– The Twins went into Saturday’s Game 2 of the American League Division Series with no illusions about what they’d face in Masahiro Tanaka, the Yankees starter who’s established a record of both mastery over the Twins and mettle in the postseason during his six major league seasons.

But the Twins’ working knowledge of how to handle the 30-year-old righthander amounted to little.

Tanaka represented the worst possible opponent for the Twins at the most inopportune time, beguiling a team that feasts on fastballs by taking his typical approach — one that leans heavily on off-speed pitches — to an even greater extreme during five innings of one-run ball in the Yankees’ 8-2 win in Game 2.

He threw just 16 four-seam fastballs among his 83 pitches on Saturday; the 19.2% clip was down from his 30.5% fastball rate during the regular season. The righthander threw his slider — his most effective pitch during his six major league seasons — on the first pitch to 10 of the 19 batters he faced, getting ahead in the count with it on five of those occasions.

It forced the Twins to try to hit breaking pitches or sinkers, rather than waiting on the four-seamers that wouldn’t come, and they were rarely able to do so with any force. They hit just two of Tanaka’s pitches hard: a groundout that left Max Kepler’s bat at 103.3 mph in the first inning, and an Eddie Rosario fourth-inning single that had an exit velocity of 99.6 mph.

“He threw [16] fastballs. We’re a good-hitting fastball team,” catcher Mitch Garver said. “He doesn’t leave too many off-speed pitches over the plate. We got runners on. Rosie hit a ball hard there, right to [D.J.] LeMahieu and he was able to turn that. Being able to scratch one on — I had a 3-1 splitter that was down and away, probably wasn’t even a strike. I broke my bat on it, but I had so much room on the right to scratch a run across. That’s what made it tough.”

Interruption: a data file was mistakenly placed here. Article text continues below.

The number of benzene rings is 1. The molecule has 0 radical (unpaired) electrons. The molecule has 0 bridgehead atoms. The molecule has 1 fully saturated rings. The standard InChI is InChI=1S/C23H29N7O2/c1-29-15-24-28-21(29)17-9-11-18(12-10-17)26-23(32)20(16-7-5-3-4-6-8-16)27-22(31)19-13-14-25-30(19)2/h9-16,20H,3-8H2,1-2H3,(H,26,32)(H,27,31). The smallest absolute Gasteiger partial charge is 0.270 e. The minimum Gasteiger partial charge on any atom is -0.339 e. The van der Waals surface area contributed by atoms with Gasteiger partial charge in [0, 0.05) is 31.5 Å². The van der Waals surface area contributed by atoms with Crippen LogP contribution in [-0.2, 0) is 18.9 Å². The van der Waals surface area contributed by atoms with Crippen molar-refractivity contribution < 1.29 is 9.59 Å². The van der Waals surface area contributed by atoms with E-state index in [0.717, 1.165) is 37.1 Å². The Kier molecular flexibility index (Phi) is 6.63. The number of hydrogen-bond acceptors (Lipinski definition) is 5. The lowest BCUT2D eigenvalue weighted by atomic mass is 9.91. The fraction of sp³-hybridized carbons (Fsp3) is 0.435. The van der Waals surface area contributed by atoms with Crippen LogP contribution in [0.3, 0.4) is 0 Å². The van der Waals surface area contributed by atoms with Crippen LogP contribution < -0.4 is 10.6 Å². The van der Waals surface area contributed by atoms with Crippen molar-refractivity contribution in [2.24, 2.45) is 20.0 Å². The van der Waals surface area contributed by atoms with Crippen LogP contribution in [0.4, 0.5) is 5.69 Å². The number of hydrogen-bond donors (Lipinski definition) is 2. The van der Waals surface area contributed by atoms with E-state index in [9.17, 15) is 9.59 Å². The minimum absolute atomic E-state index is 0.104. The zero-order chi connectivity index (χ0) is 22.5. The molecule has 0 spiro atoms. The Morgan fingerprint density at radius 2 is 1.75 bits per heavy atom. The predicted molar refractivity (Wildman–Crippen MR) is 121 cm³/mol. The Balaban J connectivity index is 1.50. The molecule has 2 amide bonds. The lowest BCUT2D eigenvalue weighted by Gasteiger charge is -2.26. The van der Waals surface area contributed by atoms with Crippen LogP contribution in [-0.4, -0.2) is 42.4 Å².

Tanaka is 6-0 with a 2.21 ERA in his career against the Twins, who’ve never homered off him in 40 ⅔ innings. But in October, their frustration against him is becoming a familiar theme in the American League: Tanaka has allowed just six runs in his past 35 innings of postseason work, dating to his first start in the 2017 ALDS.

“He’s just really good at his craft,” Yankees manager Aaron Boone said. “He understands his body, his mechanics, can do a lot of things with the ball. I thought he threw some good split-[fingered fastballs]. The slider was a real factor for him. I saw him elevate the heater at times and gave us just what we needed.”

Should the Twins win their next two games at Target Field to force a Game 5 at Yankee Stadium, they could see Tanaka again — as a starter or out of the bullpen — in a park where he’s got a career 3.36 ERA.

For all the work before them — first to end a 12-game postseason losing streak against the Yankees, and then to win a Game 4 at Target Field to force the series to its limits — the fact Tanaka could be waiting for them again makes the task even more daunting.